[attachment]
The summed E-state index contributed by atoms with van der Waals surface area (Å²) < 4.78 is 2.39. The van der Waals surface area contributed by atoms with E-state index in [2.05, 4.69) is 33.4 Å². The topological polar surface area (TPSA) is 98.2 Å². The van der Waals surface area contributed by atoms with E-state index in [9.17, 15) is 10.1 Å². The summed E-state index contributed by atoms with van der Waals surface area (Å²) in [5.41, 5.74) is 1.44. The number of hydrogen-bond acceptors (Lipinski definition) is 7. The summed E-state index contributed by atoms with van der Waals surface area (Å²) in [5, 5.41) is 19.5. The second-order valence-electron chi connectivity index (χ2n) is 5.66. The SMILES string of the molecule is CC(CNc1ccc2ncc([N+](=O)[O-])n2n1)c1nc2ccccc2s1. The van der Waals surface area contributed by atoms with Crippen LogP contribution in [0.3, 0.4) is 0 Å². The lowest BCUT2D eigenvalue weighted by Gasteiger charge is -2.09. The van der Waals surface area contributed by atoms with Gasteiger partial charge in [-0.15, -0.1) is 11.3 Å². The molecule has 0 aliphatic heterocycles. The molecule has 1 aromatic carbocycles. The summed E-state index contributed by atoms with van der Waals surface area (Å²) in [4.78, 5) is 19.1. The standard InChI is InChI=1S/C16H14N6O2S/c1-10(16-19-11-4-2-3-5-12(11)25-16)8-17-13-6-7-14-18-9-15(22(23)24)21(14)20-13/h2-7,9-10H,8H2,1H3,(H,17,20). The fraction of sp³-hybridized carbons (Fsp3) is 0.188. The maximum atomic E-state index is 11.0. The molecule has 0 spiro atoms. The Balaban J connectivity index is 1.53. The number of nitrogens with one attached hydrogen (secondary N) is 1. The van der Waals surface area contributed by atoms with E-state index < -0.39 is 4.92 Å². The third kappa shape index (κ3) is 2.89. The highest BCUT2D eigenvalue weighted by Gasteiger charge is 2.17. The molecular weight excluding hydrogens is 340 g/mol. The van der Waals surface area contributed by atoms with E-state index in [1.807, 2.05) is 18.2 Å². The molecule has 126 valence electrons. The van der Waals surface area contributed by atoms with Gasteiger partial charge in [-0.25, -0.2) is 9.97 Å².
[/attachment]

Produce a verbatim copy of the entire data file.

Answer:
The summed E-state index contributed by atoms with van der Waals surface area (Å²) < 4.78 is 2.39. The van der Waals surface area contributed by atoms with E-state index in [2.05, 4.69) is 33.4 Å². The topological polar surface area (TPSA) is 98.2 Å². The van der Waals surface area contributed by atoms with E-state index in [9.17, 15) is 10.1 Å². The summed E-state index contributed by atoms with van der Waals surface area (Å²) in [5.41, 5.74) is 1.44. The number of hydrogen-bond acceptors (Lipinski definition) is 7. The summed E-state index contributed by atoms with van der Waals surface area (Å²) in [5, 5.41) is 19.5. The second-order valence-electron chi connectivity index (χ2n) is 5.66. The SMILES string of the molecule is CC(CNc1ccc2ncc([N+](=O)[O-])n2n1)c1nc2ccccc2s1. The van der Waals surface area contributed by atoms with Crippen LogP contribution in [0.3, 0.4) is 0 Å². The lowest BCUT2D eigenvalue weighted by Gasteiger charge is -2.09. The van der Waals surface area contributed by atoms with Gasteiger partial charge in [-0.15, -0.1) is 11.3 Å². The molecule has 0 aliphatic heterocycles. The molecule has 1 aromatic carbocycles. The summed E-state index contributed by atoms with van der Waals surface area (Å²) in [4.78, 5) is 19.1. The standard InChI is InChI=1S/C16H14N6O2S/c1-10(16-19-11-4-2-3-5-12(11)25-16)8-17-13-6-7-14-18-9-15(22(23)24)21(14)20-13/h2-7,9-10H,8H2,1H3,(H,17,20). The fraction of sp³-hybridized carbons (Fsp3) is 0.188. The maximum atomic E-state index is 11.0. The molecule has 0 spiro atoms. The Balaban J connectivity index is 1.53. The number of nitrogens with one attached hydrogen (secondary N) is 1. The van der Waals surface area contributed by atoms with E-state index < -0.39 is 4.92 Å². The third kappa shape index (κ3) is 2.89. The highest BCUT2D eigenvalue weighted by Gasteiger charge is 2.17. The molecular weight excluding hydrogens is 340 g/mol. The van der Waals surface area contributed by atoms with E-state index in [1.807, 2.05) is 18.2 Å². The molecule has 126 valence electrons. The van der Waals surface area contributed by atoms with Gasteiger partial charge in [-0.25, -0.2) is 9.97 Å².